Your first step is to get an accurate assessment of your base frequency so you can select the appropriate frame size.  So using 100 waveforms to find how many samples per waveform you have should give you an accurate enough answer to use on fewer waveforms.

You can mitigate the effect of the noise by applying the technique I describe in my article "Exponential Smoothing with a Wrinkle":

https://www.dsprelated.com/showarticle/896.php

You can use the smoothed signal to better find the waveform size in samples.  You can then do the DFT on the smoothed signal (choose your frame to avoid the ends of your smoothing range) to find the phase values.  The article also provides formulas for converting the smoothed amplitudes to the raw amplitudes.

I wouldn't bother with that though, based on what your graph looks like in the other posting.  If you get the base frequency correct within a sample or two on 100 waveforms the results should be accurate enough.

Five waveforms is a good number.  You want at least two and I don't see a whole lot of benefit by going over ten at the cost of much larger DFTs.  (Unless you are only calculating only the bins you need, then the more the merrier assuming your waveforms stay consistent.)  Any values in the other bins will be due to noise.

To clarify a little bit on my other answer.  You want at least four points for your highest harmonic (as opposed to the Nyquist value of two) but a higher sampling density won't hurt.

You do not want to use any window functions, you are interested in the Fourier coefficients.

Ced

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Reply by SteveSmithJune 13, 2017

That helps, I see what you are trying to do.  I'm nearly certain that your problem is a bug in the code, not an accuracy issue in determining the phase. You are using a canned FFT routine to move from the time domain to the frequency domain. This is an implementation of the complex DFT.  Afterward, you use your own code for the inverse transform to get from the frequency domain back to the time domain.  Your code is based on the real DFT. 

The problem is that the complex and real DFTs have some small differences in how they are defined.  These are only a couple of sign and scaling issues, but they cause chaos if not accounted for, and they can drive you crazy finding them.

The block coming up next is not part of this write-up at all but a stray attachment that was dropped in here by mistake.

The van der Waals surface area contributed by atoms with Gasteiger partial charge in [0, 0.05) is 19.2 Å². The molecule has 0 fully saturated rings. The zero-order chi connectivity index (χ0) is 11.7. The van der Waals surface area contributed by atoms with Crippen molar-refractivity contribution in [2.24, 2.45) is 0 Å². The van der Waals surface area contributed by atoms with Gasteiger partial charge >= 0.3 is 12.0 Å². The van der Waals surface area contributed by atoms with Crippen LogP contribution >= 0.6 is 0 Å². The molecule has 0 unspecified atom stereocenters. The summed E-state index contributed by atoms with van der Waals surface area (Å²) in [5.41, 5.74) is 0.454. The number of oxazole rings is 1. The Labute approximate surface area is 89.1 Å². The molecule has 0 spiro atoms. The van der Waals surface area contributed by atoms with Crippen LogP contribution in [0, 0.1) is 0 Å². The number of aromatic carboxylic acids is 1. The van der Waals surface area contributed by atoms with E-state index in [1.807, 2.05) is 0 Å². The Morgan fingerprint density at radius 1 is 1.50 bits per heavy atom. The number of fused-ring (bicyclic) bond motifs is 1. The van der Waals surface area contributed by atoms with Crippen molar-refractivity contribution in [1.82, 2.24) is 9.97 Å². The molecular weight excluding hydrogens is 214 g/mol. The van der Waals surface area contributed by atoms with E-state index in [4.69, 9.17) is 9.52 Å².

My suggestion is to start with something like a computer generated sawtooth wave.  Take the FFT, and then try to recreate the sawtooth by using all of the frequency domain coefficients with your homebrew inverse DFT. My guess is that it is some kind of sign error on the phase. Here's a couple of links on moving between the real and complex DFTs.  

 http://www.dspguide.com/CH8.PDF

 http://www.dspguide.com/CH12.PDF          

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Reply by SteveSmithJune 13, 2017

or better yet, use a computer generated sine wave instead of a sawtooth.  

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Reply by CedronJune 13, 2017

I disagree.  Judging by the second diagram in his StackExchange posting, it seems to me that he has the fundamental frequency and phase stuff pretty well figured out correctly.  I think his error in his "home brewed" inverse DFT, aka "Finding Fourier coefficients from DFT bin values", lies in the use of atan(imag/real) instead of the atan2(imag,real) as I stated before.  What has probably happened is that some of his phase values are 180 degrees (Pi radians, one half wavelength) out of phase.

If atan2 is unavailable he needs to employ some if logic as shown here:

https://en.wikipedia.org/wiki/Atan2

Ced

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Reply by SteveSmithJune 13, 2017

Could be... that's a common bug that produces a sign error on the phase.   

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Reply by CedronJune 17, 2017

Did you figure it out?

Ced

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Reply by all4dspJune 17, 2017

Yes, it was the atan() versus atan2() phase errors. Thanks so much for pointing it out Cedron. 

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Reply by CedronJune 17, 2017

You're welcome.

You may want to add that to your StackExchange post too.

Ced

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Reply by all4dspJune 17, 2017

Done. Thanks!